|US5602570 *||May 31, 1995||Feb 11, 1997||Capps; Stephen P.||Method for deleting objects on a computer display|
|US5613019 *||Jun 3, 1994||Mar 18, 1997||Microsoft Corporation||System and methods for spacing, storing and recognizing electronic representations of handwriting, printing and drawings|
|US5634102 *||Aug 7, 1995||May 27, 1997||Apple Computer, Inc.||Methods and apparatus for a selectable backdrop|
|US5649133||Jun 13, 1995||Jul 15, 1997||Apple Computer, Inc.||Method for collision avoidance for user interface for object with multiple handles|
|US5655136||Feb 17, 1995||Aug 5, 1997||Morgan; Michael W.||Method and apparatus for recognizing and performing handwritten calculations|
|US5666552 *||Jun 1, 1995||Sep 9, 1997||Apple Computer, Inc.||Method and apparatus for the manipulation of text on a computer display screen|
|US5671438 *||Jun 7, 1995||Sep 23, 1997||Apple Computer, Inc.||Method and apparatus for formatting paragraphs|
|US5682439 *||Aug 7, 1995||Oct 28, 1997||Apple Computer, Inc.||Boxed input correction system and method for pen based computer systems|
|US5710831 *||Jun 7, 1995||Jan 20, 1998||Apple Computer, Inc.||Method for correcting handwriting on a pen-based computer|
|US5745716 *||Aug 7, 1995||Apr 28, 1998||Apple Computer, Inc.||Method and apparatus for tab access and tab cycling in a pen-based computer system|
|US5760773 *||Jan 6, 1995||Jun 2, 1998||Microsoft Corporation||Methods and apparatus for interacting with data objects using action handles|
|US5764818 *||Jan 5, 1993||Jun 9, 1998||Apple Computer, Inc.||Method for locating and displaying information in a pointer-based computer system|
|US5768418||Nov 13, 1995||Jun 16, 1998||Microsoft Corporation||Unintended results detection in a pen-based computer system|
|US5778404 *||Aug 7, 1995||Jul 7, 1998||Apple Computer, Inc.||String inserter for pen-based computer systems and method for providing same|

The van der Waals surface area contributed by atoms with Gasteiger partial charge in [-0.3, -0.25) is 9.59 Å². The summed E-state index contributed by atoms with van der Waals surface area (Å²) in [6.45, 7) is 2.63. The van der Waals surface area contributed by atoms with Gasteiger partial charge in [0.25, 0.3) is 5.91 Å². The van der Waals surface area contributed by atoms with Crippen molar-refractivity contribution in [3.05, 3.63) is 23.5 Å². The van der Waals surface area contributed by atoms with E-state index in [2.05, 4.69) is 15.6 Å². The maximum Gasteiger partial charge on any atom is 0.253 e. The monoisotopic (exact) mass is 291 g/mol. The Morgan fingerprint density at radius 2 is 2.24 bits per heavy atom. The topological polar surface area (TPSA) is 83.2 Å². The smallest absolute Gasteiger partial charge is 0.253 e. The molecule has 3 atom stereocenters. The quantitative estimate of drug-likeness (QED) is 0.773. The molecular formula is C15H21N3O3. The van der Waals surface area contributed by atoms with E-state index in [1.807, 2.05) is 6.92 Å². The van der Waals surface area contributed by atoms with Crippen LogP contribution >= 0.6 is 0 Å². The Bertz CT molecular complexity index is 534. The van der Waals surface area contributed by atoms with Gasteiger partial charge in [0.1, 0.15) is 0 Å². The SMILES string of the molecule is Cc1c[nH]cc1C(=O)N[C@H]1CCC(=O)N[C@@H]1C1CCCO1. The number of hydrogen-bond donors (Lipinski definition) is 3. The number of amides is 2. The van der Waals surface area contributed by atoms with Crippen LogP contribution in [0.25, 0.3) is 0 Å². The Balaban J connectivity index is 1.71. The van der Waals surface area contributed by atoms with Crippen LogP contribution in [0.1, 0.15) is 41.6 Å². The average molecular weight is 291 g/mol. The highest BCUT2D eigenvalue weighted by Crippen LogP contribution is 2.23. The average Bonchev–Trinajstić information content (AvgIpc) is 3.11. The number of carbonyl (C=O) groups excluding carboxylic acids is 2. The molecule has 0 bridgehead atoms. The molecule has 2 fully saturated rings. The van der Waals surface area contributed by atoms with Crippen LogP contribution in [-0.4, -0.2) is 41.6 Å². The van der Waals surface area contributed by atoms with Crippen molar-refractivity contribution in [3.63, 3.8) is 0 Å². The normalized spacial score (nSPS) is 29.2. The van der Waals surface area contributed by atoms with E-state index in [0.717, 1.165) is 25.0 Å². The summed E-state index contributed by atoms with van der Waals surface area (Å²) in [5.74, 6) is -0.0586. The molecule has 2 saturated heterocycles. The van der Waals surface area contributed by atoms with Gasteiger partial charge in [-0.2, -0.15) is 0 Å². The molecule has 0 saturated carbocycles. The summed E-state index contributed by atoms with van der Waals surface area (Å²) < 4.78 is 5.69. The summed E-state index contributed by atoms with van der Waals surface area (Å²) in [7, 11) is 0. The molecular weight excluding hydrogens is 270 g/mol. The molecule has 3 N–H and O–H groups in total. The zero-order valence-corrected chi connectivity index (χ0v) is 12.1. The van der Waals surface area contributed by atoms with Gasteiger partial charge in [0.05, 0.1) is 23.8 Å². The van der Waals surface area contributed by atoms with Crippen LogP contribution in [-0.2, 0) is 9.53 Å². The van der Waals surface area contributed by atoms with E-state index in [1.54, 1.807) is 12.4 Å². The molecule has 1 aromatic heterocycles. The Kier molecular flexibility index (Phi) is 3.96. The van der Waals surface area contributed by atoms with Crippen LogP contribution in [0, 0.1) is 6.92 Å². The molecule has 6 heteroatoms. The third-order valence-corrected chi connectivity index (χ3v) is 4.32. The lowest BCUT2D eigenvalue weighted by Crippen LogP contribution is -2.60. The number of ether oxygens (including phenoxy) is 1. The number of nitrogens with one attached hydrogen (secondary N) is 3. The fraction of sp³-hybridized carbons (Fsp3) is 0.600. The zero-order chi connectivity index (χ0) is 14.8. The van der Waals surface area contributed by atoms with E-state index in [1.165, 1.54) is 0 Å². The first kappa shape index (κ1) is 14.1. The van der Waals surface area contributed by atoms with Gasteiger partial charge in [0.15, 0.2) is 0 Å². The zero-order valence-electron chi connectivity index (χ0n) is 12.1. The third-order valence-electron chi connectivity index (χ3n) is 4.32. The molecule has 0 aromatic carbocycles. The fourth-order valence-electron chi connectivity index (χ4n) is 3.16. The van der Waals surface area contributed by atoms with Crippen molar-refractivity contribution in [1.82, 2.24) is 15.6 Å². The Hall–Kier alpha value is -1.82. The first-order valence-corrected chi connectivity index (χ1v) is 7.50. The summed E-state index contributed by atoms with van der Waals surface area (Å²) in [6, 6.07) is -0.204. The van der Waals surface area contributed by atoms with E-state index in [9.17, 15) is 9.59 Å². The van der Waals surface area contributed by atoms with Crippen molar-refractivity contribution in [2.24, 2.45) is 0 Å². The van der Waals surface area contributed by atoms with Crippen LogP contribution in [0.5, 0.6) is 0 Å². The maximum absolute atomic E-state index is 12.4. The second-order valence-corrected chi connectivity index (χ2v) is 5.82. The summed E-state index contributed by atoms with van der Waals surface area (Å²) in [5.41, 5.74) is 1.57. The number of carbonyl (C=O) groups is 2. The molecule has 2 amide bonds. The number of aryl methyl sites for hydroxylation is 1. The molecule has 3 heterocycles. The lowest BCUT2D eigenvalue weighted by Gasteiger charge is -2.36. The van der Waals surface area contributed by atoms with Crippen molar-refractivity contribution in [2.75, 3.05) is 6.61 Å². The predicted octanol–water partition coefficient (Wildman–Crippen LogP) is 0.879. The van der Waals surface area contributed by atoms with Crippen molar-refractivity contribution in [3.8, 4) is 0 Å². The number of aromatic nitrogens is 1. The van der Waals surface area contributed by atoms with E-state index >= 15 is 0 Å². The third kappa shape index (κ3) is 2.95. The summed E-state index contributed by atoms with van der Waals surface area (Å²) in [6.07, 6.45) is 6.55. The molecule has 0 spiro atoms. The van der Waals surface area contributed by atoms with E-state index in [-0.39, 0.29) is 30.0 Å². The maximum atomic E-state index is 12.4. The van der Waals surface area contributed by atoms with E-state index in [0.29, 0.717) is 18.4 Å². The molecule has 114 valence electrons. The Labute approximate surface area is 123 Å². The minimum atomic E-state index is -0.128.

|US5809498||Sep 19, 1996||Sep 15, 1998||Panasonic Technologies, Inc.||Method of locating a penstroke sequence in a computer|
|US5838326||Sep 26, 1996||Nov 17, 1998||Xerox Corporation||System for moving document objects in a 3-D workspace|
|US5838819||Nov 14, 1995||Nov 17, 1998||Lucent Technologies Inc.||System and method for processing and managing electronic copies of handwritten notes|
|US5864635||Jun 14, 1996||Jan 26, 1999||International Business Machines Corporation||Distinguishing gestures from handwriting in a pen based computer by stroke analysis|
|US5867150||Jun 7, 1995||Feb 2, 1999||Compaq Computer Corporation||Graphic indexing system|
|US5874957||Feb 28, 1997||Feb 23, 1999||International Business Machines Corporation||Method and apparatus for improved scrolling functionality in a graphical user interface utilizing a software tether|
|US5880743 *||Nov 24, 1997||Mar 9, 1999||Xerox Corporation||Apparatus and method for implementing visual animation illustrating results of interactive editing operations|
|US5953735 *||Jun 4, 1998||Sep 14, 1999||Forcier; Mitchell D.||Script character processing method and system with bit-mapped document editing|
|US5963208||Jul 14, 1998||Oct 5, 1999||Michael A. Dolan||Integrated network access user interface for navigating with a hierarchical graph|
|US5970455||Mar 20, 1997||Oct 19, 1999||Xerox Corporation||System for capturing and retrieving audio data and corresponding hand-written notes|
|US6020895 *||Jun 10, 1997||Feb 1, 2000||Fujitsu Limited||Object editing method, object editing system and computer memory product|
|US6021218 *||Oct 28, 1994||Feb 1, 2000||Apple Computer, Inc.||System and method for organizing recognized and unrecognized objects on a computer display|
|US6061472||Jun 6, 1997||May 9, 2000||Microsoft Corporation||Method and mechanism to reduce handwriting recognizer errors using multiple decision trees|
|US6069626||Feb 27, 1997||May 30, 2000||International Business Machines Corporation||Method and apparatus for improved scrolling functionality in a graphical user interface utilizing a transparent scroll bar icon|